Deny me not one final gift
For all who come to see....
A single lasting proof that says
I loved....and you loved me.
by D. J. Kramer
Copied from: Larry Lagut Find a Grave ID 47613611
COINS LEFT ON TOMBSTONES
While visiting some cemeteries you may notice that headstones marking certain graves have coins on them, left by previous visitors to the grave.
These coins have distinct meanings when left on the headstones of those who gave their life while serving in America's military, and these meanings vary depending on the denomination of coin.
A coin left on a headstone or at the grave site is meant as a message to the deceased soldier's family that someone else has visited the grave to pay respect.
Leaving a penny at the grave means simply that you visited. A nickel indicates that you and the deceased trained at boot camp together, while a dime means you served with him in some capacity. By leaving a quarter at the grave, you are telling the family that you were with the solider when he was killed.
According to tradition, the money left at graves in national cemeteries and state veterans cemeteries is eventually collected, and the funds are put toward maintaining the cemetery or paying burial costs for indigent.
Grief never ends,
but it changes.
It is a passage,
not a place to stay.
Grief is not a sign of
weakness or lack of faith...
it is the price of love.
The words above are thought to be based on a eulogy Queen Elizabeth made for her sister Princess Margaret.
"Not to know what happened before we were born is to remain perpetually a child. For what is the worth of a human life unless it is woven into the life of our ancestors by the records of history."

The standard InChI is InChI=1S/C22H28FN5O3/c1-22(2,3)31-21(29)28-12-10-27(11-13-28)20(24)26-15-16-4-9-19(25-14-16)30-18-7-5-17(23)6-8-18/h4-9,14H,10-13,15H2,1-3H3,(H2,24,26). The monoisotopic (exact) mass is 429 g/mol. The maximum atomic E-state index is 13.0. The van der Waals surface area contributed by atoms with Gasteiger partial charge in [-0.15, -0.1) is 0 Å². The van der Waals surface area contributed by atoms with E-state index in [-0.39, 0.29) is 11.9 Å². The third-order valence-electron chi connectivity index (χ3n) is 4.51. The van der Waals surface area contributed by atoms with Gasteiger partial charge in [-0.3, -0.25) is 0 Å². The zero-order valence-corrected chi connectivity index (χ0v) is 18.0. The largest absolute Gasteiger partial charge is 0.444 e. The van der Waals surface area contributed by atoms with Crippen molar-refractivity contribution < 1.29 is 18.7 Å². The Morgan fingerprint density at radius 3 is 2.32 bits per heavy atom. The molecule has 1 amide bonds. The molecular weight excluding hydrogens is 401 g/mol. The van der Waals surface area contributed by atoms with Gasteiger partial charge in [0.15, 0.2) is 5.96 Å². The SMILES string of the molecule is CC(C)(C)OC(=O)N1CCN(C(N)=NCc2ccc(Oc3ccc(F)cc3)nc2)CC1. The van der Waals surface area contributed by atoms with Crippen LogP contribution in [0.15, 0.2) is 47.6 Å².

-Cicero (106 - 43 B.C.)
For death is no more than a turning of us over from time to eternity. ~ William Penn
"A life is like a garden. Perfect moments can be had, but not preserved, except in memory."
Leonard Nimoy 1931 - 2015
We inherit from our ancestors gifts so often taken for granted. Each of us contains within ... this inheritance of soul. We are links between the ages, containing past and present expectations, sacred memories, and future promises.
"Do not pity the dead, pity the living, and, above all, those who live without love."
~A Poem for our Ancestors~
Your tombstone stands among the rest
Neglected and alone
The name and date are chiseled out
On polished marble stone
It reaches out to all who care
It is too late to mourn
You did not know that I exist
You died and I was born
Yet each of us are cells of you
In flesh, in blood and bone
Our blood contracts and beats a pulse
Entirely not our own
Dear Ancestor, the place you filled
One hundred years ago
Spreads out among the ones you left
Who would have loved you so
I wonder if you lived and loved
I wonder if you knew
That someday I would find this spot
And come to visit you
In the eastern United States you can often "discover" old cemeteries by the daffodils.
Daffodils are not a feast for deer, they multiply and spread on their own and were often the flower of choice to plant at grave sites.
And I love the sunny, bright daffodil, reminding me the long winter will soon be over and I can get out again to seek and document ancestors - both my own and for others living too distant to be there in person.
If I have "planted" a daffodil on a memorial, it is one which I have directly touched or made an addition.
"Remember me in the family tree, my name, my days, my strife; then I'll ride upon the wings of time and live an endless life."
Search memorial contributions by Gaye Hill